- 16. Lomazzi M, Slesinger PA, Lüscher C. Addictive drugs modulate GIRK-channel signaling by regulating RGS proteins. Trends Pharmacol Sci. 2008 Nov;29(11):544–9 pmid:18790542
- 17. De Vries L, Gist Farquhar M. RGS proteins: more than just GAPs for heterotrimeric G proteins. Trends Cell Biol. 1999 Apr;9(4):138–44. pmid:10203790
- 18. Dulin NO, Pratt P, Tiruppathi C, Niu J, Voyno-Yasenetskaya T, Dunn MJ. Regulator of G protein signaling RGS3T is localized to the nucleus and induces apoptosis. J Biol Chem. 2000 Jul 14;275(28):21317–23. pmid:10749886
- 19. Lu Q, Sun EE, Klein RS, Flanagan JG. Ephrin-B reverse signaling is mediated by a novel PDZ-RGS protein and selectively inhibits G protein-coupled chemoattraction. Cell. 2001 Apr 6;105(1):69–79. pmid:11301003
- 20. Conover JC, Doetsch F, Garcia-Verdugo JM, Gale NW, Yancopoulos GD, Alvarez-Buylla A. Disruption of Eph/ephrin signaling affects migration and proliferation in the adult subventricularzone.NatNeurosci. 2000 Nov;3(11):1091–7.
- 21. Qiu R, Wang X, Davy A, Wu C, Murai K, Zhang H, et al. Regulation of neural progenitor cell state by ephrin-B. J Cell Biol. 2008 Jun 16;181(6):973–83. pmid:18541704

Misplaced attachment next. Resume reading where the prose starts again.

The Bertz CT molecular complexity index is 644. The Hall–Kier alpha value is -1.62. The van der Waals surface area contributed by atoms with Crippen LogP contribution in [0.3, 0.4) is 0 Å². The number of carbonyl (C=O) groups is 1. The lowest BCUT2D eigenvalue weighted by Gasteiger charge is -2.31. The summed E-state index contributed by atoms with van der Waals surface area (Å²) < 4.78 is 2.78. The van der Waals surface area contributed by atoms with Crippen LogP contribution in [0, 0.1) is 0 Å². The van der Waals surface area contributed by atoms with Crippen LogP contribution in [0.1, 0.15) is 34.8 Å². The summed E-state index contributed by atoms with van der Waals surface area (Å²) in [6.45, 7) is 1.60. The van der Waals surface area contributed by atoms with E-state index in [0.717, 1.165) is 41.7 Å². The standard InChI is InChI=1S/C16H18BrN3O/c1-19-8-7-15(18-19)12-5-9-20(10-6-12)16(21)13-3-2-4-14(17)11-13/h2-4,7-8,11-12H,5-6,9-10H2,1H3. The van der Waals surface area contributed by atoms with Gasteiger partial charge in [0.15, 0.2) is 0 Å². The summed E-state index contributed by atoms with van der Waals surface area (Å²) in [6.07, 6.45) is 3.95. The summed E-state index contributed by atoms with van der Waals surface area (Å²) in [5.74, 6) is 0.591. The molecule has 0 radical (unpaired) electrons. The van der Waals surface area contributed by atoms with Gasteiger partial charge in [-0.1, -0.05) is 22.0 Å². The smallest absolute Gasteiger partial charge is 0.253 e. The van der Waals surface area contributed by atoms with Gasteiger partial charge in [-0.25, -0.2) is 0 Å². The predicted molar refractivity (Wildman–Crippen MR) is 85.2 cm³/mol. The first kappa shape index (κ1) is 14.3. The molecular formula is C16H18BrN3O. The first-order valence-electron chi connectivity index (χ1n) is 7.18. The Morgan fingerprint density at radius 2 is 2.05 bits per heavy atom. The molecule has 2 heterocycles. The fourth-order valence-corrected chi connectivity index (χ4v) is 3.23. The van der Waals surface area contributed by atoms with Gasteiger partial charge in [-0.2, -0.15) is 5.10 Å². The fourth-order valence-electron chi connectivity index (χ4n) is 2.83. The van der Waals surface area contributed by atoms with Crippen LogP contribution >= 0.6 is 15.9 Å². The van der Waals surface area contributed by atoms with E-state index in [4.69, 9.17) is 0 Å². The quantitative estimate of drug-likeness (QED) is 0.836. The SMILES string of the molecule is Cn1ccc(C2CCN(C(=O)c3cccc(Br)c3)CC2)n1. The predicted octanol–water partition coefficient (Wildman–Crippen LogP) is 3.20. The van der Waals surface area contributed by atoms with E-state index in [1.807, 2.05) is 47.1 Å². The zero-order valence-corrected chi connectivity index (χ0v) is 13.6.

- 22. Heo K, Ha SH, Chae YC, Lee S, Oh YS, Kim YH, et al. RGS2 promotes formation of neurites by stimulating microtubule polymerization. Cell Signal. 2006 Dec;18(12):2182–92. pmid:16820281
- 23. Han J, Mark MD, Li X, Xie M, Waka S, Rettig J, et al. RGS2 determines short-term synaptic plasticity in hippocampal neurons by regulating Gi/o-mediated inhibition of presynaptic Ca2+ channels. Neuron. 2006 Sep 7;51(5):575–86. pmid:16950156
- 24. Neubig RR, Siderovski DP. Regulators of G-protein signalling as new central nervous system drug targets. Nat Rev Drug Discov. 2002 Mar;1(3):187–97. pmid:12120503
- 25. Geurts M, Hermans E, Maloteaux JM. Opposite modulation of regulators of G protein signalling-2 RGS2 and RGS4 expression by dopamine receptors in the rat striatum.Neurosci Lett. 2002 Nov 22;333(2):146–50. pmid:12419501
- 26. Taymans JM, Leysen JE, Langlois X. Striatal gene expression of RGS2 and RGS4 is specifically mediated by dopamine D1 and D2 receptors: clues for RGS2 and RGS4 functions. J Neurochem. 2003 Mar;84(5):1118–27. pmid:12603835
- 27. Ingi T, Krumins AM, Chidiac P, Brothers GM, Chung S, Snow BE,et al. Dynamic regulation of RGS2 suggests a novel mechanism in G-protein signaling and neuronal plasticity. J Neurosci. 1998 Sep 15;18(18):7178–88. pmid:9736641
- 28. Gold SJ, Heifets BD, Pudiak CM, Potts BW, Nestler EJ. Regulation of regulators of G protein signaling mRNA expression in rat brain by acute and chronic electroconvulsive seizures.JNeurochem. 2002 Aug;82(4):828–38.